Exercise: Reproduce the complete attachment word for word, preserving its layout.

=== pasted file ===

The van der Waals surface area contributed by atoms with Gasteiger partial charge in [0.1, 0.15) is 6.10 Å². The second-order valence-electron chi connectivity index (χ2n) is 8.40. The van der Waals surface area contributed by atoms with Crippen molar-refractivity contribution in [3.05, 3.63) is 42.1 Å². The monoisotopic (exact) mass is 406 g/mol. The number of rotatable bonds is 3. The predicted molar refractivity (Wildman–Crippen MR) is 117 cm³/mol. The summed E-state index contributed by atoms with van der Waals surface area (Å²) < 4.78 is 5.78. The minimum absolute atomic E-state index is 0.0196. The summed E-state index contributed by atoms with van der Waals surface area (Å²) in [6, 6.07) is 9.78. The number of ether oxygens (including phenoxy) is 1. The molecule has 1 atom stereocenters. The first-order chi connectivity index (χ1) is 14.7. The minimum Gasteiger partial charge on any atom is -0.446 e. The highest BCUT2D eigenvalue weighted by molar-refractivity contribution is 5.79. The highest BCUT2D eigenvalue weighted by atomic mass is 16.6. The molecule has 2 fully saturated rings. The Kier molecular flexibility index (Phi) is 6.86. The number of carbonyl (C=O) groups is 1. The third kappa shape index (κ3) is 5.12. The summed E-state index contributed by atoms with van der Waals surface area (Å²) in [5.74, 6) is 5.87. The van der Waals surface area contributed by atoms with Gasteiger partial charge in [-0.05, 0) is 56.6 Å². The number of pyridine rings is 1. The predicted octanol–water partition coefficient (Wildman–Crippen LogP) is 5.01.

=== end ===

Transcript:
The van der Waals surface area contributed by atoms with Gasteiger partial charge in [0.1, 0.15) is 6.10 Å². The second-order valence-electron chi connectivity index (χ2n) is 8.40. The van der Waals surface area contributed by atoms with Crippen molar-refractivity contribution in [3.05, 3.63) is 42.1 Å². The monoisotopic (exact) mass is 406 g/mol. The number of rotatable bonds is 3. The predicted molar refractivity (Wildman–Crippen MR) is 117 cm³/mol. The summed E-state index contributed by atoms with van der Waals surface area (Å²) < 4.78 is 5.78. The minimum absolute atomic E-state index is 0.0196. The summed E-state index contributed by atoms with van der Waals surface area (Å²) in [6, 6.07) is 9.78. The number of ether oxygens (including phenoxy) is 1. The molecule has 1 atom stereocenters. The first-order chi connectivity index (χ1) is 14.7. The minimum Gasteiger partial charge on any atom is -0.446 e. The highest BCUT2D eigenvalue weighted by molar-refractivity contribution is 5.79. The highest BCUT2D eigenvalue weighted by atomic mass is 16.6. The molecule has 2 fully saturated rings. The Kier molecular flexibility index (Phi) is 6.86. The number of carbonyl (C=O) groups is 1. The third kappa shape index (κ3) is 5.12. The summed E-state index contributed by atoms with van der Waals surface area (Å²) in [5.74, 6) is 5.87. The van der Waals surface area contributed by atoms with Gasteiger partial charge in [-0.05, 0) is 56.6 Å². The number of pyridine rings is 1. The predicted octanol–water partition coefficient (Wildman–Crippen LogP) is 5.01.